Healthy soil, healthy planet
While the effects of climate change can be seen in dramatic weather events like hurricanes and wildfires, experts have gathered at Concordia University to talk about something much humbler that could provide a solution – soil.
The Living Soils Symposium is a three-day event in which scientists and academics have gathered alongside farmers, government officials and other parties to discuss ways to save dirt and, as a result, save the planet.
Symposium director Gabrielle Bastien said soil plays a vital role in regulating the amount of carbon in the atmosphere.
“What we don’t hear enough about is that soils are the largest terrestrial carbon sink,” she said. “What that means is they’re the largest terrestrial reservoir that can hold and absorb carbon. That’s all made possible through biology.”
Soil is rich in microorganisms whose biological functions enable humans to grow food and other materials. But the tiniest of lifeforms also have an outsize role, and human activity has degraded their ability to do so, said Bastien.
“Soil plays a major role in filtering our water supply and regulating floods,” she said. “They provide countless other services and it’s really through those microorganisms they provide that.”
Among the symposium’s speakers is Jean-Martin Fortier, who operates several farms and authored the book ‘The Market Gardener.’ He said local, organic farming provides not just better tasting produce but also a more sustainable model that does less damage to the environment than large-scale corporate farming.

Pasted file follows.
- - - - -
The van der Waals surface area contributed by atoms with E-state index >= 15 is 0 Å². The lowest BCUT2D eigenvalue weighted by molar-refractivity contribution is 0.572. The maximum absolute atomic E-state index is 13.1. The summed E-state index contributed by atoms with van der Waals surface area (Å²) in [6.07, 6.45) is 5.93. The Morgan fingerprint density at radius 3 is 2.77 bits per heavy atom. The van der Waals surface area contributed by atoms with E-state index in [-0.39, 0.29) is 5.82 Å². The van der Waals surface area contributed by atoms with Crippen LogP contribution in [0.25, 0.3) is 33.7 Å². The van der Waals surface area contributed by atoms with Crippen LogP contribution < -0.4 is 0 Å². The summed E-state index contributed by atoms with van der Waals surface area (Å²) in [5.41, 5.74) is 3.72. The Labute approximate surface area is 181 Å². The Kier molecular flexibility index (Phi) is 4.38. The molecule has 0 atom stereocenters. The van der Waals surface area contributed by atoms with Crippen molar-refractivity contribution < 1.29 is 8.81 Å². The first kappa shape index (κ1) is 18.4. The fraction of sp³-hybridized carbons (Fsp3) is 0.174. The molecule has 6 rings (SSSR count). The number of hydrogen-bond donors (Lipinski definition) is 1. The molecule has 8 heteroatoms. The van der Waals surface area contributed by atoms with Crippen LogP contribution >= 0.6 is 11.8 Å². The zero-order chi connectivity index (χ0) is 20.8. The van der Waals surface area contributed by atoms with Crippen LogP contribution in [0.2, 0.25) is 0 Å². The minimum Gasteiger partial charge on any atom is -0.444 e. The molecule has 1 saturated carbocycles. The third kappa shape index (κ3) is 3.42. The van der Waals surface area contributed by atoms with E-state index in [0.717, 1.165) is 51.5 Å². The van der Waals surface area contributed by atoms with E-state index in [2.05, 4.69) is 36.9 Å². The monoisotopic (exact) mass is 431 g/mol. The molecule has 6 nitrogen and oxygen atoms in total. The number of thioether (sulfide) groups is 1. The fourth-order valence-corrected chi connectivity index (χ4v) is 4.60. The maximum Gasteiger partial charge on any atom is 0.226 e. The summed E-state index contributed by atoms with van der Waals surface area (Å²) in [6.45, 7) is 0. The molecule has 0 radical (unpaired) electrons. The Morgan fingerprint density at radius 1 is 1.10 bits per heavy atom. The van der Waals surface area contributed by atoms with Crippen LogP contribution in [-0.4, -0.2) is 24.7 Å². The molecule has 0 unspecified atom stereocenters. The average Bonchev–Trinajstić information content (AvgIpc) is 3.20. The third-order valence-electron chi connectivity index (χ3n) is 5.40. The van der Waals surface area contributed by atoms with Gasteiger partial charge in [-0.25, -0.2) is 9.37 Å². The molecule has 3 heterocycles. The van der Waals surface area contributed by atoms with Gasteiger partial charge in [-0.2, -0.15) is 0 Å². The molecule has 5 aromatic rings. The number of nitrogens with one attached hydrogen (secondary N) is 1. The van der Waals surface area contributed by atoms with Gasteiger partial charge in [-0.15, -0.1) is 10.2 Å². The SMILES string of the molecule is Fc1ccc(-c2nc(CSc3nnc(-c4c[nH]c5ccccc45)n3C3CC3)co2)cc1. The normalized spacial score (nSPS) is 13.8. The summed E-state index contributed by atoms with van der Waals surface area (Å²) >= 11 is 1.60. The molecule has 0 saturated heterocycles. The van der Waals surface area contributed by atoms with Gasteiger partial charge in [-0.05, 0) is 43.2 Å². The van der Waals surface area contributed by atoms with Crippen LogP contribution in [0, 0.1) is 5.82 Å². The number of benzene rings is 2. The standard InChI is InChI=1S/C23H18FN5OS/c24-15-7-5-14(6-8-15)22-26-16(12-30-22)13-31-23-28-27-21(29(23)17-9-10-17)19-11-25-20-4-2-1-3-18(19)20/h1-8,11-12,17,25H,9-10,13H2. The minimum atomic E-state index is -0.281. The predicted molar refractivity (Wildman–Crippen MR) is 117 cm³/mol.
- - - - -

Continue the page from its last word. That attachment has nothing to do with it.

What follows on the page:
“Living soils is the complete opposite of using nasty chemicals that we don’t need to have in any instance,” he said. “We just need to learn how to work with nature and that’s not silly at all, it’s just common sense and going back to how it used to be.”
As for the venue, Bastien credited Concordia with being oriented towards sustainability – perfect for helping make a topic that can seem esoteric easy to grasp for the curious.
“We wanted to foster these interdisciplinary discussions to foster innovation,” she said. “We wanted to make it accessible to the greater public. Soil isn’t something you hear about every day and it can sound geeky or inaccessible to some people.”